Tyson Foods’ appeal to the U.S. Supreme Court over a $5.8 million class action judgment upheld by two lower courts is being argued this month before the high court.
Early reports from the oral arguments suggest skepticism by several of the justices as to why Tyson was arguing this case. Justice Anthony Kennedy reportedly said during an early phase of the hearing that he didn’t understand the arguments Tyson Foods’ counsel was making and at least four other justices also questioned the cause for argument, according to media covering the hearing.
The core questions being examined by the Supreme Court Justices deal with the protocol for gathering plaintiffs in a class action suit and the extension of liability to hundreds of “class members” who were not injured and have no legal right to damages.
The meat giant claims that the “class action status” shouldn’t automatically apply but that only those actual workers impacted should be allowed to sue. Tyson’s objection to the judgment deals with the use of statistics to determine liability and damages.
The verdict and judgment Tyson Foods is appealing deals with underpaid workers at an Iowa pork facility. These meat packers sued in 2007 seeking pay for the time they spent putting on and removing protective gear related to their jobs dating back to 2005. The Tyson employees also sought to be paid for the time they spent walking to their work stations. Tyson Foods employs about 1,300 workers in the Iowa meat processing facility, but more than 3,300 workers were part of this class action suit.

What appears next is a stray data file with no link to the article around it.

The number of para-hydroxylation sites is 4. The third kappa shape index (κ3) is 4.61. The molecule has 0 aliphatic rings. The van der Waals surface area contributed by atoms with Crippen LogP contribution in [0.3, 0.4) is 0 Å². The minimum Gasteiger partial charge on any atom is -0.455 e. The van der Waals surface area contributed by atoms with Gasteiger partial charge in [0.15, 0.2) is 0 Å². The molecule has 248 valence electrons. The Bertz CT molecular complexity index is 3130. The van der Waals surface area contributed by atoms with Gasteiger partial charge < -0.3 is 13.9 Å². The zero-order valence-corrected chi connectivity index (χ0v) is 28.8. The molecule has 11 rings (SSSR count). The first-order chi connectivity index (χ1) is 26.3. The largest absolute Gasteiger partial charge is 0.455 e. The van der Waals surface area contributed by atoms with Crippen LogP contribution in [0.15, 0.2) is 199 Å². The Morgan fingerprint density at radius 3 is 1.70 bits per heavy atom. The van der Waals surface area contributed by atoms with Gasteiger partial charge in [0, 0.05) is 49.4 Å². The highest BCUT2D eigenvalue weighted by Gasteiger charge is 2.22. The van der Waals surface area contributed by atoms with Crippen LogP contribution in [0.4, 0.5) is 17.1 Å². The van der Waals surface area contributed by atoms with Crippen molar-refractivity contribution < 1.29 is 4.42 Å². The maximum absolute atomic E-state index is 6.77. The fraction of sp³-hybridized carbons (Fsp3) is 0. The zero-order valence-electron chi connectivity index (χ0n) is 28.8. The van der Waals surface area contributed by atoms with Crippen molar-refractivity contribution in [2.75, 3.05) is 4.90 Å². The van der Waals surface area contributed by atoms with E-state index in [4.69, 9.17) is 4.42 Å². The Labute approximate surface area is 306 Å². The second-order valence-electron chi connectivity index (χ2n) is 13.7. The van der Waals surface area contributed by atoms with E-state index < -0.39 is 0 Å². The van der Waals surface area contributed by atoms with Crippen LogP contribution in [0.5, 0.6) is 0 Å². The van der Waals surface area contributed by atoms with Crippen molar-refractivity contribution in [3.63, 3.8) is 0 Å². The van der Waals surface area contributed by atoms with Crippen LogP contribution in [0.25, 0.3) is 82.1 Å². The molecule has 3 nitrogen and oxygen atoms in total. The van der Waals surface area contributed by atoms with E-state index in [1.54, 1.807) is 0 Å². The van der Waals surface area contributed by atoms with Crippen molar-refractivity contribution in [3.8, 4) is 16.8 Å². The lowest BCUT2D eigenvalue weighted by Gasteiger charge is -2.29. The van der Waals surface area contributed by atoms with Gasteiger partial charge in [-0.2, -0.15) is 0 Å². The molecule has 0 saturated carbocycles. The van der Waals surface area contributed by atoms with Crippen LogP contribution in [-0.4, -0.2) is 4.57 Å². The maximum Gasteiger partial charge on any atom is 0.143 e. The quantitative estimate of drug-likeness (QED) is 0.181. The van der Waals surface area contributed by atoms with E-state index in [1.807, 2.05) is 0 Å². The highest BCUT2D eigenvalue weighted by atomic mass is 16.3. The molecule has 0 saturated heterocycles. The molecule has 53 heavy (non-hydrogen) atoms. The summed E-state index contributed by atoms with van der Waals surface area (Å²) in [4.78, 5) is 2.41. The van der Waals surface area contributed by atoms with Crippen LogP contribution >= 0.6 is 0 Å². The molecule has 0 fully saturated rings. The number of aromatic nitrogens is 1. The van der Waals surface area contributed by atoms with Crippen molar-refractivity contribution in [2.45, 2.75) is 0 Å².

The plaintiffs were awarded a $5.8 million settlement by a federal court in Iowa in 2011. The judgment was then upheld by an appeals court in 2014. Tyson has said repeatedly that the method used to certify this plaintiff class were in conflict with other circuit courts.
“We were initially involved in this case because federal wage and hour laws are not precise in determining how to compensate certain activities. However, we’re now addressing another aspect of the case: whether there’s enough evidence for the case to be certified as a collective or a class action,” Tyson spokesman Worth Sparkman said in June when the Supreme Court agreed to hear the case.
“Since even the federal courts of appeal are divided over the requirements necessary to be part of such cases, we asked the U.S. Supreme Court to get involved. We’re pleased our request has been granted and look forward to presenting our position,” Sparkman added.
The protocol of class action status being applied when it used statistical averages to certify a class has previously been protected by a 1946 Supreme Court precedent and Tyson Foods is asking the court to reverse that stance. A ruling is expected by the end of June.